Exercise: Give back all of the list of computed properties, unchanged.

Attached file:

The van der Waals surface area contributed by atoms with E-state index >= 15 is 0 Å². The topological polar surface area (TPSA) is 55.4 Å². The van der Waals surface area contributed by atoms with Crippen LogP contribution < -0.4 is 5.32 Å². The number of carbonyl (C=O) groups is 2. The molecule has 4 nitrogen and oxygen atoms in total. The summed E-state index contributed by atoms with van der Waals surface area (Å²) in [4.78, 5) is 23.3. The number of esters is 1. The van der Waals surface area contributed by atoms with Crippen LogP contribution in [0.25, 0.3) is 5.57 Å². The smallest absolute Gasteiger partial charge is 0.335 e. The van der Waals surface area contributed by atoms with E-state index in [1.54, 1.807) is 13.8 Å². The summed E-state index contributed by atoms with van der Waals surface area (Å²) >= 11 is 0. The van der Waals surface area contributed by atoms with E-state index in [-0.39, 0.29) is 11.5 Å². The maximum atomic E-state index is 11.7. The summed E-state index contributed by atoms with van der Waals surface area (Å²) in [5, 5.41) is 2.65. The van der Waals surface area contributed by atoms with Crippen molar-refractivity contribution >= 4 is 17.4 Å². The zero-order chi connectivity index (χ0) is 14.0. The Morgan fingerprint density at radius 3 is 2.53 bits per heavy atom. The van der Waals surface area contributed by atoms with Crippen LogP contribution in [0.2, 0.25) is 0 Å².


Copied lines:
The van der Waals surface area contributed by atoms with E-state index >= 15 is 0 Å². The topological polar surface area (TPSA) is 55.4 Å². The van der Waals surface area contributed by atoms with Crippen LogP contribution < -0.4 is 5.32 Å². The number of carbonyl (C=O) groups is 2. The molecule has 4 nitrogen and oxygen atoms in total. The summed E-state index contributed by atoms with van der Waals surface area (Å²) in [4.78, 5) is 23.3. The number of esters is 1. The van der Waals surface area contributed by atoms with Crippen LogP contribution in [0.25, 0.3) is 5.57 Å². The smallest absolute Gasteiger partial charge is 0.335 e. The van der Waals surface area contributed by atoms with E-state index in [1.54, 1.807) is 13.8 Å². The summed E-state index contributed by atoms with van der Waals surface area (Å²) >= 11 is 0. The van der Waals surface area contributed by atoms with E-state index in [-0.39, 0.29) is 11.5 Å². The maximum atomic E-state index is 11.7. The summed E-state index contributed by atoms with van der Waals surface area (Å²) in [5, 5.41) is 2.65. The van der Waals surface area contributed by atoms with Crippen molar-refractivity contribution >= 4 is 17.4 Å². The zero-order chi connectivity index (χ0) is 14.0. The Morgan fingerprint density at radius 3 is 2.53 bits per heavy atom. The van der Waals surface area contributed by atoms with Crippen LogP contribution in [0.2, 0.25) is 0 Å².